The cost of an added benefit
Question: I’m 42 years old (still working, of course) and have had a fixed index annuity that’s worth $25,000. The people I have it with offered me an income rider that (according to them) will earn me an additional 8% per year on top of what I make from the annuity itself. I’ve read good and bad things on line about the riders. Any advice? ): Duncan, Ypsilanti, MI
Answer: I wonder about this? What kind of investment could guarantee an 8% return above what you’re earning on the annuity? For instance, the stock market measured by the S&P 500 sports a 9.9% average annual return since 1926. But the return over the past decade is 2.64%. The past 4 years is -1.05%. And these figures don’t include all the fees and charges imposed by financial services firms. So where is the 8% coming from?
My guess is that the offer promises that you could earn up to an additional 8% on your money.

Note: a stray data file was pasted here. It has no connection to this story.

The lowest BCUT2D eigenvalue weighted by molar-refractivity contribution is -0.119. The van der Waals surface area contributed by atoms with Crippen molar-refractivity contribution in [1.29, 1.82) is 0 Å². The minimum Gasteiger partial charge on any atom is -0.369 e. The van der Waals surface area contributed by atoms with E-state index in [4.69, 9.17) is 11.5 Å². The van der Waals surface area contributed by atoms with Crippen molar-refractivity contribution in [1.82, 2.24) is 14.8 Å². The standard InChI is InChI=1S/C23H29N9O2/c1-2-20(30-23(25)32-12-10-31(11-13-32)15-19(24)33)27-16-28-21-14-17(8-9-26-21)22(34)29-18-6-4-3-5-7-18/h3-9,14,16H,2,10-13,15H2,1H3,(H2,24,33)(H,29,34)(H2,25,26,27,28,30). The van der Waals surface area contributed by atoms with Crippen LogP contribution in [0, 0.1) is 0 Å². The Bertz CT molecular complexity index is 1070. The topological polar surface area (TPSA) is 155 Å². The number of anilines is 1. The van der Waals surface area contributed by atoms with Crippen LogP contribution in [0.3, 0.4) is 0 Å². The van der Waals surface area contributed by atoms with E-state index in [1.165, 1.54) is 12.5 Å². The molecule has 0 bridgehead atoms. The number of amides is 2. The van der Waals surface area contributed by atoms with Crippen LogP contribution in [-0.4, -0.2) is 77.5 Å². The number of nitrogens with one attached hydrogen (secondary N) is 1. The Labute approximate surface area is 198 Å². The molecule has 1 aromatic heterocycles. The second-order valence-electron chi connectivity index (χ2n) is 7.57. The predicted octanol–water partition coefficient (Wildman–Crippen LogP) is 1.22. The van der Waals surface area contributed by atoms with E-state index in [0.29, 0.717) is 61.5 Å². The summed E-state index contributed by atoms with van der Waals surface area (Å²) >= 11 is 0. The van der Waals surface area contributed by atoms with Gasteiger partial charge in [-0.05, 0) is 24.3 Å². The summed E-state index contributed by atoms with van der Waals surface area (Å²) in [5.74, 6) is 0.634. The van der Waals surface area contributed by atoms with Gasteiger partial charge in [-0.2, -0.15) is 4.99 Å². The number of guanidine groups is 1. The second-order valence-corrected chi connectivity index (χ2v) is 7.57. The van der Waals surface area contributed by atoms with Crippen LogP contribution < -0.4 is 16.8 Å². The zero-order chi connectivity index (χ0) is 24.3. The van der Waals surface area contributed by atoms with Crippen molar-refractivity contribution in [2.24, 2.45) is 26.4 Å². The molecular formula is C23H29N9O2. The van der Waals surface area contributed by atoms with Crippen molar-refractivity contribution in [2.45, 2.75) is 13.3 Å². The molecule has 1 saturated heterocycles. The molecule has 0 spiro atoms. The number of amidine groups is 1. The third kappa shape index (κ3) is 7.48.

But what price will you pay in terms of fees over the years for that promise? Remember, the cost of fees compound with time. And if the stock market does jump by 25.95%–as it did over the past year–your gain is limited to 8%. That hurts. Would you do better simply investing in a low-cost broad-based equity index fund?
By the way, “riders” is industry jargon for optional features or benefits you can buy for your annuity. Not all riders are bad, either. For example, you can purchase riders that offer more tailored benefits to a surviving partner and riders that offer a hedge against inflation. But the trend is toward riders that focus on the investment side of the business, most marketed with the idea of earning higher returns with less risk. Problem is, many of the riders that are investment oriented tend to be expensive to own and difficult to understand.
Do you get the sense that I’m wary? My advice is to make sure the cost of the rider is well worth the benefit to you. If you have any doubts about the product I would put your savings to work elsewhere.
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